Of course, that doesn’t mean DraftKings isn’t uniquely positioned to take advantage of a United States in which PASPA (the Professional and Amateur Sports Betting Act) doesn’t exist. DraftKings has an enormous database of gamblers and likely sportsbook depositors. While DraftKings has done a remarkable job convincing states that daily fantasy is not gambling, rest assured that much of their player base would drop DFS on a dime if they could instead just bet on the outcome of the game. That’s advantage one through seven. Then there’s their huge brand recognition, the product of much investment, and then you have their technology and existing reach. Which leads us to the next question.

What Other Option(s) Is DraftKings Considering?

Perhaps it’s acquisition. DraftKings has spent much of its existence fighting lawmakers and regulators in every state for the right to do business. It’s gone more successfully in some states than others, but it’s been very costly. With no salary cap restraints whatsoever, DraftKings drafted a powerhouse legal team including the famed David Boies.

If New Jersey succeeds in the high court and states including Pennsylvania, Maryland, Michigan, California are ready and free to play ball, Robins may have the opportunity to exit via acquisition.

There’s obviously a market for DFS, but it’s become Pros versus Joes and the Joes get swallowed. What happens when there’s no more Joes? In sports betting, the house always wins in the long run, but there’s many more Joes and they win much more often.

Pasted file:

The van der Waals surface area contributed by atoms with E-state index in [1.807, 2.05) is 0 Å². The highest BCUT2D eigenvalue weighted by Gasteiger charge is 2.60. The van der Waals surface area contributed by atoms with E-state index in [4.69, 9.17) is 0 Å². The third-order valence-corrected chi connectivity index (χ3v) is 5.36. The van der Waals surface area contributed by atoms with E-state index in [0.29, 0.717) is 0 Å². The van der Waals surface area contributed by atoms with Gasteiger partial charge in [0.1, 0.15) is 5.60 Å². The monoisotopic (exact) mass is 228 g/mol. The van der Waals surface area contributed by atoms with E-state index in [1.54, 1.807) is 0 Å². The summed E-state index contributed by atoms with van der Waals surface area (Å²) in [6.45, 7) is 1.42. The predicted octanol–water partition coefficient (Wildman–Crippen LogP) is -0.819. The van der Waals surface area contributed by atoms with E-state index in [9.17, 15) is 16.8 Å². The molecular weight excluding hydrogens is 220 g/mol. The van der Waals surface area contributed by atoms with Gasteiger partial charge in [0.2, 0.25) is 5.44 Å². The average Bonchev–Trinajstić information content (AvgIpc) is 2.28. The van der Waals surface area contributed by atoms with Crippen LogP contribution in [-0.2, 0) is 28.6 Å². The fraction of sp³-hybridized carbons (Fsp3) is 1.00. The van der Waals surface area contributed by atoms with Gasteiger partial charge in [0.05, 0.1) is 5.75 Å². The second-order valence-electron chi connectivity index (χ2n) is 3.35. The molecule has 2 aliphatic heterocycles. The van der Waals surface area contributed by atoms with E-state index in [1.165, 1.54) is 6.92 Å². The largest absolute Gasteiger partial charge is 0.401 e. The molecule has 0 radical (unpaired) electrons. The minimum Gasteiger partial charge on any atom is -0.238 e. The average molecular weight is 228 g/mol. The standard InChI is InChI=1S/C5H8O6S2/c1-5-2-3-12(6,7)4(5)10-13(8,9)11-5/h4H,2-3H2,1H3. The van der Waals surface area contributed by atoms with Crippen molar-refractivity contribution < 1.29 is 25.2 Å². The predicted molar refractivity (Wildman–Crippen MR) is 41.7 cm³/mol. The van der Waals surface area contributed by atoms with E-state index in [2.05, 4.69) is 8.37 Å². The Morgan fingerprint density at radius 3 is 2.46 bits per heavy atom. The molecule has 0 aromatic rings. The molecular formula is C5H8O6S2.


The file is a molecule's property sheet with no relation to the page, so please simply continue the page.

Consider what’s already occurred in the market: Ireland-based sportsbook giant Paddy Power Betfair paid $48 million for DRAFT, which is competing in the DFS terrain with a snake-draft-based model as opposed to the salary cap game. If you’re here, no doubt you’ve come across an advertisement. It’s a differentiated product and Paddy Power’s CEO prepared to take a $20 million hit for “substantial marketing investment” to ramp up the company’s profile, the Telegraph reported in May.  

The point is: it appears Paddy Power is looking as much to establish a foothold and database in a possible U.S. sports betting market as it is looking to siphon deposits from DraftKings and FanDuel.

Now that DraftKings has opened up shop in European jurisdictions where sports wagering is legal, they’re positioned to obtain licenses and experiment with sports betting overseas. DraftKings obtained a license in Malta in January for “Controlled Skill Games” and it can go from there to get an appropriate license and develop a sports betting product.

Who might the suitors be? Likely an established gaming entity such as MGM or Caesars, with properties already existing (and growing) in the Northeast and Mid-Atlantic states. Companies that are better much positioned to obtain a state license to open and operate a land-based and online sportsbook.

Robins is a shrewd operator. He’s shown forethought with each move DraftKings has made. Considering its options to become a sportsbook has got to include making DraftKings an acquisition possibility. It about the only way the corporate and venture capital investors get a positive return on their money, and that’s more than a consideration.

(Visited 360 times, 12 visits today)
Categories: HomepageLegislationRegulation
Tags: DraftKingsHOMEST1Jason RobinsMovers and ShakersPASPARegulationSports Law